Retail landscape is patchy

National chair of the Kbsa Richard Hibbert

03 May, 18

Confidence has held up well in the first quarter of 2018 despite the continuing uncertainties arising from the Brexit negotiations.

The economic conditions have been challenging but the KBB sector remains positive. This was certainly the mood at the recent KBB Birmingham exhibition; businesses that took part reported the investment had been worthwhile with positive interest and firm orders being generated.

The Brexit situation has been with us for so long now, it has become a backdrop, and for many the business of planning ahead continues.

The Confederation of British Industry produced figures in March, which showed Britain’s private sector slowed in the first three months of the year. But it predicts growth will pick up in the second quarter.

Consumer confidence

Fortunes in the KBB sector are dependent on the willingness of the consumer to keep spending, despite worries there are still more austerity measures to come and that their wages will not keep up with inflation rises.

Other major household purchases, such as cars, have experienced a drop in sales during this first quarter – but this could be more to do with the fall in sale of diesel cars rather than Brexit.

Consumer confidence has improved slightly. A recent survey by market research firm GfK reported that consumers were their most confident in 10 months in March and suggested that they took comfort from a fall in inflation and the recent Brexit transition deal.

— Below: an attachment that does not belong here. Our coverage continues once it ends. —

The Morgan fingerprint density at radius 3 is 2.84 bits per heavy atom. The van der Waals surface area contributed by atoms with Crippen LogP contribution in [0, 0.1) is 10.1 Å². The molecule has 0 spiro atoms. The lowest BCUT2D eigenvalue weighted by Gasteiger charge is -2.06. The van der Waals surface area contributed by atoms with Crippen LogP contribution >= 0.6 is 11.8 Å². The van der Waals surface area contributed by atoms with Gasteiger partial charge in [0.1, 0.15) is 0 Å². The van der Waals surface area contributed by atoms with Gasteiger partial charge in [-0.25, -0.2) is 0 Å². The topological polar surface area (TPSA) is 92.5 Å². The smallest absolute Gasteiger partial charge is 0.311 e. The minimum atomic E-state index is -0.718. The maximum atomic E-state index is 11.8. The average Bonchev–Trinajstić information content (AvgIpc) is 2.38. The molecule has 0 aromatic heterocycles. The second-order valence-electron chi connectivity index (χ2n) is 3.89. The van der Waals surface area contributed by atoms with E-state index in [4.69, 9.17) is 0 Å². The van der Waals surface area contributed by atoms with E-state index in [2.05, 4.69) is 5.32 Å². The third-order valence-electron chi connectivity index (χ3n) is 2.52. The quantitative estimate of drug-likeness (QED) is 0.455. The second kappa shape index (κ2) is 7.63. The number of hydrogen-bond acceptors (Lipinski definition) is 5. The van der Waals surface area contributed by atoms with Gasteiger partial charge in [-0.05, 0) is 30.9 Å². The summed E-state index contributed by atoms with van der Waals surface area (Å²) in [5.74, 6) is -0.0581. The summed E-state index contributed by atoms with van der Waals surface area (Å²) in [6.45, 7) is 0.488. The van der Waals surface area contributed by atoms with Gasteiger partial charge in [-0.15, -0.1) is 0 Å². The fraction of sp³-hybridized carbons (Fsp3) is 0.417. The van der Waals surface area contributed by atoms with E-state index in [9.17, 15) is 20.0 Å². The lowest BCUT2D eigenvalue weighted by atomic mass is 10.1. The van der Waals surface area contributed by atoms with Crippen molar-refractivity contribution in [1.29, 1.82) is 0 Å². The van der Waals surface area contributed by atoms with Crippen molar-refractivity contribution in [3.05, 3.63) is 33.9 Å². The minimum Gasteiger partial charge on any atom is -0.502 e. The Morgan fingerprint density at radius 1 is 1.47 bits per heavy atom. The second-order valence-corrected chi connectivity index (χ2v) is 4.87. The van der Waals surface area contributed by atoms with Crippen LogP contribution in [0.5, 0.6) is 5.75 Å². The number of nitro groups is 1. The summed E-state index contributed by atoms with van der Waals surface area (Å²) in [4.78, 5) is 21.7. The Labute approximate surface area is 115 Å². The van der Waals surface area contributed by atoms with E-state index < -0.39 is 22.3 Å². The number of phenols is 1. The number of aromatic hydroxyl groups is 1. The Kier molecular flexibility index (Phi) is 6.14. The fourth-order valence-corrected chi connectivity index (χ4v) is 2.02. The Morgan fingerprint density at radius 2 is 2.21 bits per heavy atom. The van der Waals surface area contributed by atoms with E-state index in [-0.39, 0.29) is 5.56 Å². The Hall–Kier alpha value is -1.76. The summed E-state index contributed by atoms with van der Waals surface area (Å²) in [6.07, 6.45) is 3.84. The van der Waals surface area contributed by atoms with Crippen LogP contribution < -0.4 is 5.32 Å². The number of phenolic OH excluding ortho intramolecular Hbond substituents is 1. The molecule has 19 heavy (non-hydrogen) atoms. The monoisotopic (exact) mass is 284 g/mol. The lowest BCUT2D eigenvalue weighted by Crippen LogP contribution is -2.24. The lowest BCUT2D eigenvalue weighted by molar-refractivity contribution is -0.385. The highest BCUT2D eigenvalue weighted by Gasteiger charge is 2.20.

And anecdotal evidence from our members is footfall continues to be good and consumers are confident enough for them to predict future growth.

Based on official figures from GfK, showing growth in the built–in market, we would expect this to continue, with rises of 5% by volume and 10 % by value for the next three months.

Members are also confident the government is committed to building more houses and supporting the housebuilding industry.

This is evidenced by figures from the National House Building Council (NHBC) that show the highest level on new builds in 2017 for the last 10 years.

Unemployment is also at an unprecedented 40 year low, another key factor that impacts positively on consumer confidence.

High street woes

Despite all of these indicators, the high street is clearly suffering with 2018 already proving to be a difficult year for many stores.  Big names such as Toys R Us and electronics retailer Maplin have collapsed in recent weeks.

Restaurant chains Jamie’s Italian and Prezzo have also announced closures and fashion chain New Look and department store group House of Fraser are also in financial trouble.

The picture from independent kitchen retailers is not so bleak but it is patchy, some businesses are thriving and others are finding it more difficult.

There will be challenges ahead with some of these coming from suppliers, price increases and products being removed from the market, in particular.

The Government is predicting, as Brexit moves on this year, there will be opportunities for businesses and the same is true for independent kitchen retailers.

Brexit will not have a huge impact on consumer confidence but the implications on exchange rates and international trade will be felt.

Retailers must manage their business to be robust and flexible, able to respond to changing economic conditions while still offering a desirable and value for money service to its customers – a challenge that the Kbsa can help them meet.